Science

MICADO will address a large number of science topics that span key elements of modern astrophysics. Focusing on its primary capabilities of sensitivity and resolution, the science drivers for the design of MICADO concentrate on the following main themes: (i) galaxy evolution via observations of galaxies in situ at high redshift as well as relic populations in local galaxies, (ii) the Galactic Center and supermassive black holes in galaxy nuclei, (iii) intermediate-mass black holes in stellar clusters, (iv) characterization of exoplanets and circumnuclear disks at small angular scales, and (v) the solar system. A few of these are highlighted below.


In Situ Galaxy Formation and Evolution

We now have a fairly robust outline of the cosmic evolution of global galaxy properties, and hence the first pieces of evidence about how galaxies assembled and transformed into the present day Hubble sequence. An obvious next step is to resolve the faint distant galaxies on sufficiently small scales to assess their subgalactic components, including disk structures, nascent bulges, clumps, and globular cluster progenitors. The current view is limited by spatial resolution, which corresponds to ~ 1 kiloparsec in the best cases (space-based telescopes or adaptive optics on 8 m class ground-based telescopes). In particular, relatively unexplored regimes include lower-mass galaxies, comprising the bulk (by number) of the galaxy population, and galaxies at early cosmic times, when they were building their first stars. Figure 1 illustrates the type of detailed structure within high-redshift galaxies that MICADO might be able to detect.

Figure 1 shows simulations of galaxies above and below the main sequence at z ~ 2, created with SimCADO. These composite IJH color maps are based on known galaxies in the Hubble Ultra Deep Field, to which further inferred structure (in particular a star cluster and clump population) has been added. Adapted from the MICADO Science Case.

Relic Stellar Populations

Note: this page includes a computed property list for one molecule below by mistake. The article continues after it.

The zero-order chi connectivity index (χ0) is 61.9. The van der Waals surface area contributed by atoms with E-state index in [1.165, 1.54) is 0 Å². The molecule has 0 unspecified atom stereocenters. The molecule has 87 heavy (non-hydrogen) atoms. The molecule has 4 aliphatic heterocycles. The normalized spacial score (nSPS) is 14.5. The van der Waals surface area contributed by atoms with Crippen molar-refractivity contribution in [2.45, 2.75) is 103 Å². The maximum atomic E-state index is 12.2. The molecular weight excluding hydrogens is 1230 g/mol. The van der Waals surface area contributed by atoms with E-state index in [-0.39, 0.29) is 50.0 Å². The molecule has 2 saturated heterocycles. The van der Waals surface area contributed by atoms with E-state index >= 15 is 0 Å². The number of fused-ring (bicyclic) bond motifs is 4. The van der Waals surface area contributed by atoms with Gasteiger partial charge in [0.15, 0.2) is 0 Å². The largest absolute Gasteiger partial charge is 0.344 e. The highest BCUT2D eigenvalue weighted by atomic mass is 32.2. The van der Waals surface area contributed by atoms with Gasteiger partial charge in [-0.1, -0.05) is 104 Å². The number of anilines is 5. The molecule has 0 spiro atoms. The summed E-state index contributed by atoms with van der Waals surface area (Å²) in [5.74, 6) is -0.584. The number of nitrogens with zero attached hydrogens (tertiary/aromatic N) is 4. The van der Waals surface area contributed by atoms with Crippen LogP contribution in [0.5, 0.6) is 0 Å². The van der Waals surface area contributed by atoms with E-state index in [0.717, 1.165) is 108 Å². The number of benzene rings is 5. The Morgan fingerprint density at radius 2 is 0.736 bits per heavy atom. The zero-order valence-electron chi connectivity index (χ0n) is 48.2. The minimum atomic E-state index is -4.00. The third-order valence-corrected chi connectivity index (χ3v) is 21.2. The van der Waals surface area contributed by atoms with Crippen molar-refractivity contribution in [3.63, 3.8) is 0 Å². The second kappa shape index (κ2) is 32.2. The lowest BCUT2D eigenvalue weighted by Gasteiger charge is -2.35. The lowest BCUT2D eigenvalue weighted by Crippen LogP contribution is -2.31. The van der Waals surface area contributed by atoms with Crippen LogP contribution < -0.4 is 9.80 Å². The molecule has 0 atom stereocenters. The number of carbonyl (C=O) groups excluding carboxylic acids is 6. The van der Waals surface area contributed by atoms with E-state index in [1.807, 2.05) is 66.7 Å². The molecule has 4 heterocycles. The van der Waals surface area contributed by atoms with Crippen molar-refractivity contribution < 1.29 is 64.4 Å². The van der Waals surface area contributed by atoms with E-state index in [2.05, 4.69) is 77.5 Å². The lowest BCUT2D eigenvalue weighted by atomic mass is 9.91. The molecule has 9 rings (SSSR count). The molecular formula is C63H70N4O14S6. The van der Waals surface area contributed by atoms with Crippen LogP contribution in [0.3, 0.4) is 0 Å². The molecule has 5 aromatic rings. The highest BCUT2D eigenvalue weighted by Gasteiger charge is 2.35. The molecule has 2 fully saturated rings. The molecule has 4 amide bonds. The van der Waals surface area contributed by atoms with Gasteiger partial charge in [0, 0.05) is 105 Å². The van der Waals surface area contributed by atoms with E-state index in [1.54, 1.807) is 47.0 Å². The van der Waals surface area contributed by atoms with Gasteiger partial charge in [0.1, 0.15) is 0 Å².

An alternative probe of galaxy evolution is the relic populations in local galaxies, in which we use photometry of individual stars to generate a color magnitude diagram (CMD). The various features of a CMD relate to stars formed at different cosmic times. In particular, stars on the horizontal branch enable scientists to trace the star formation history of galaxies to z > 6, to the reionization epoch. The ultimate goal is to probe the central regions of elliptical galaxies in the Virgo Cluster. The high surface brightness, due to extreme stellar crowding, makes this very challenging. The James Webb Space Telescope (JWST) will only be able to analyze the outskirts of these galaxies, while the higher resolution of MICADO will enable it to reach almost to the center, where the bulk of the stars can be found.

Figure 2 shows a comparison of how crowded stellar fields might appear if observed by HST (left), JWST (center), and MICADO (right). The bottom row matches the stellar density at a radius of 4 to 5 Reff for NGC 4472 in the Virgo Cluster and represents the limit for JWST resolution. The top row corresponds to 2 Reff in the same galaxy, and many individual stars can still be measured by MICADO. Each panel is 1 arcsecond across. These simulations were performed with SimCADO.

The Galactic Center

One of the obvious rationales for astrometry is using stellar proper motions to probe the existence and masses of black holes in galactic nuclei, stellar clusters, and nearby low-mass dwarf galaxies.

The Galactic Center is a unique laboratory for exploring strong gravity around the closest massive black hole, as recently demonstrated by the remarkable results from GRAVITY and the award of the Nobel Prize for Physics in 2020. The fundamental goal is to measure the gravitational potential in the relativistic regime close to the central black hole via stellar motions, using very faint stars that are likely to be present but cannot be detected nor studied with any other facility prior to the ELT. These motions may also reveal the theoretically predicted extended mass distribution from stellar black holes that should dominate the inner region, as well as test for a distributed component of dark matter. An exciting opportunity lies in measuring the spin of the black hole, a goal that is more tractable via spectroscopy than astrometry. This can be achieved by tracking a late-type star whose complete orbit lies within ~ 10 milliarcseconds (0.5 light-days, about 1/10 of the S2 orbit) so that it is spatially indistinguishable from Sgr A* itself. Spectrally, determining the relative velocity of the star to < 1 km/s precision enables scientists to discern the impact on its orbit of the black hole’s quadrupole moment, which according to general relativity is fully determined by the spin. Sufficient precision for this measurement can be reached via internal referencing between the stellar absorption features and the atmospheric absorption features imprinted into the observed continuum.